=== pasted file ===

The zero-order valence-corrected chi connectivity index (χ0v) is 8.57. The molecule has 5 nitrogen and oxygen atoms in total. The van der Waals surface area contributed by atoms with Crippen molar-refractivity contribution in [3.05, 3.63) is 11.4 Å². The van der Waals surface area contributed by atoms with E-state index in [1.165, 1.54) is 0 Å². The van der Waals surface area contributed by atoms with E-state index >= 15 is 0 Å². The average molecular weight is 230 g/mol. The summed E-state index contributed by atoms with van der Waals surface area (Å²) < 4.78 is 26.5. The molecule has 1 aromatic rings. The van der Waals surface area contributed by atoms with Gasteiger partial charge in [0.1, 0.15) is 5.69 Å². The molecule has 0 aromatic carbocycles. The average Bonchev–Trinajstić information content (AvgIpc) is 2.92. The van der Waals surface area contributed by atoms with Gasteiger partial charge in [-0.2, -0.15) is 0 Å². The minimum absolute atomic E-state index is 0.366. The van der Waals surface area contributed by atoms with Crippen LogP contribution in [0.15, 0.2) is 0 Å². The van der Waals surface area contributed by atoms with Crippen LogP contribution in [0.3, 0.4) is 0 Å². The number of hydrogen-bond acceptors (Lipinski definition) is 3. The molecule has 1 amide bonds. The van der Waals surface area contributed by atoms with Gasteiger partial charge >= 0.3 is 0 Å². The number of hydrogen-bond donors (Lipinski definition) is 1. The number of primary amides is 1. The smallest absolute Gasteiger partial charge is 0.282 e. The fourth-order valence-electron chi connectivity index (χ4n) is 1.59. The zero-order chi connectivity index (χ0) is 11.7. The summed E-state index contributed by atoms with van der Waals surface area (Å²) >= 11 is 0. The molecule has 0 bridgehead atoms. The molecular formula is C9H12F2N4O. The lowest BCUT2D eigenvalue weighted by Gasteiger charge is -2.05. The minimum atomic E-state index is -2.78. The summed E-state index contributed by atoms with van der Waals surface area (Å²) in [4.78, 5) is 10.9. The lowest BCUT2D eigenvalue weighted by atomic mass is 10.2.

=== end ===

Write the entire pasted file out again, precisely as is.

The zero-order valence-corrected chi connectivity index (χ0v) is 8.57. The molecule has 5 nitrogen and oxygen atoms in total. The van der Waals surface area contributed by atoms with Crippen molar-refractivity contribution in [3.05, 3.63) is 11.4 Å². The van der Waals surface area contributed by atoms with E-state index in [1.165, 1.54) is 0 Å². The van der Waals surface area contributed by atoms with E-state index >= 15 is 0 Å². The average molecular weight is 230 g/mol. The summed E-state index contributed by atoms with van der Waals surface area (Å²) < 4.78 is 26.5. The molecule has 1 aromatic rings. The van der Waals surface area contributed by atoms with Gasteiger partial charge in [0.1, 0.15) is 5.69 Å². The molecule has 0 aromatic carbocycles. The average Bonchev–Trinajstić information content (AvgIpc) is 2.92. The van der Waals surface area contributed by atoms with Gasteiger partial charge in [-0.2, -0.15) is 0 Å². The minimum absolute atomic E-state index is 0.366. The van der Waals surface area contributed by atoms with Crippen LogP contribution in [0.15, 0.2) is 0 Å². The van der Waals surface area contributed by atoms with Crippen LogP contribution in [0.3, 0.4) is 0 Å². The number of hydrogen-bond acceptors (Lipinski definition) is 3. The molecule has 1 amide bonds. The van der Waals surface area contributed by atoms with Gasteiger partial charge >= 0.3 is 0 Å². The number of hydrogen-bond donors (Lipinski definition) is 1. The number of primary amides is 1. The smallest absolute Gasteiger partial charge is 0.282 e. The fourth-order valence-electron chi connectivity index (χ4n) is 1.59. The zero-order chi connectivity index (χ0) is 11.7. The summed E-state index contributed by atoms with van der Waals surface area (Å²) >= 11 is 0. The molecule has 0 bridgehead atoms. The molecular formula is C9H12F2N4O. The lowest BCUT2D eigenvalue weighted by Gasteiger charge is -2.05. The minimum atomic E-state index is -2.78. The summed E-state index contributed by atoms with van der Waals surface area (Å²) in [4.78, 5) is 10.9. The lowest BCUT2D eigenvalue weighted by atomic mass is 10.2.